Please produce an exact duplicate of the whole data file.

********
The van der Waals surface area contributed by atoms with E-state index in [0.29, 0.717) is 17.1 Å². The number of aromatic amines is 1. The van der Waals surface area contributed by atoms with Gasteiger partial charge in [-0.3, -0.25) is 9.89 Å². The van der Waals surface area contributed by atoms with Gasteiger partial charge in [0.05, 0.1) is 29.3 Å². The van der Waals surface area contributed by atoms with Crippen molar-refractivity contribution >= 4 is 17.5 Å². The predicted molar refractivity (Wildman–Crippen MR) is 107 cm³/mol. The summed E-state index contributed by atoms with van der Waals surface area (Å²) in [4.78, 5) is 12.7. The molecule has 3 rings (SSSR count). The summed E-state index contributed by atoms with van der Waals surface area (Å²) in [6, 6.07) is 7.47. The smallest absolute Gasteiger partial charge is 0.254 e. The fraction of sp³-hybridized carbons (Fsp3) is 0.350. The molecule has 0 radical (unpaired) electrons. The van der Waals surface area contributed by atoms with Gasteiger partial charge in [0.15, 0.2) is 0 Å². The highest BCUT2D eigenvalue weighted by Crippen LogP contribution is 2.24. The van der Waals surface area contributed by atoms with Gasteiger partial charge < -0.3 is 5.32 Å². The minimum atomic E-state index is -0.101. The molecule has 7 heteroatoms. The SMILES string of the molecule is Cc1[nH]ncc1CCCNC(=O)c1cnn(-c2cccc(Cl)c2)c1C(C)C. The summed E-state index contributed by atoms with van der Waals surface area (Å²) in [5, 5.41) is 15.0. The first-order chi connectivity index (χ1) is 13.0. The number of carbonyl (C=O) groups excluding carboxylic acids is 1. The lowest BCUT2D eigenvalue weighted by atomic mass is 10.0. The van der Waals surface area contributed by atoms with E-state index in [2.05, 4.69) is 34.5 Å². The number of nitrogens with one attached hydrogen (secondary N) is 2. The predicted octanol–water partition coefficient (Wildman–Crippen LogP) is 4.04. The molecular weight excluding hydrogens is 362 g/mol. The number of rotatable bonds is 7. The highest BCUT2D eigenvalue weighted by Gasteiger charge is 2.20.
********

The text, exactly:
The van der Waals surface area contributed by atoms with E-state index in [0.29, 0.717) is 17.1 Å². The number of aromatic amines is 1. The van der Waals surface area contributed by atoms with Gasteiger partial charge in [-0.3, -0.25) is 9.89 Å². The van der Waals surface area contributed by atoms with Gasteiger partial charge in [0.05, 0.1) is 29.3 Å². The van der Waals surface area contributed by atoms with Crippen molar-refractivity contribution >= 4 is 17.5 Å². The predicted molar refractivity (Wildman–Crippen MR) is 107 cm³/mol. The summed E-state index contributed by atoms with van der Waals surface area (Å²) in [4.78, 5) is 12.7. The molecule has 3 rings (SSSR count). The summed E-state index contributed by atoms with van der Waals surface area (Å²) in [6, 6.07) is 7.47. The smallest absolute Gasteiger partial charge is 0.254 e. The fraction of sp³-hybridized carbons (Fsp3) is 0.350. The molecule has 0 radical (unpaired) electrons. The van der Waals surface area contributed by atoms with Gasteiger partial charge in [0.15, 0.2) is 0 Å². The highest BCUT2D eigenvalue weighted by Crippen LogP contribution is 2.24. The van der Waals surface area contributed by atoms with Gasteiger partial charge < -0.3 is 5.32 Å². The minimum atomic E-state index is -0.101. The molecule has 7 heteroatoms. The SMILES string of the molecule is Cc1[nH]ncc1CCCNC(=O)c1cnn(-c2cccc(Cl)c2)c1C(C)C. The summed E-state index contributed by atoms with van der Waals surface area (Å²) in [5, 5.41) is 15.0. The first-order chi connectivity index (χ1) is 13.0. The number of carbonyl (C=O) groups excluding carboxylic acids is 1. The lowest BCUT2D eigenvalue weighted by atomic mass is 10.0. The van der Waals surface area contributed by atoms with E-state index in [2.05, 4.69) is 34.5 Å². The number of nitrogens with one attached hydrogen (secondary N) is 2. The predicted octanol–water partition coefficient (Wildman–Crippen LogP) is 4.04. The molecular weight excluding hydrogens is 362 g/mol. The number of rotatable bonds is 7. The highest BCUT2D eigenvalue weighted by Gasteiger charge is 2.20.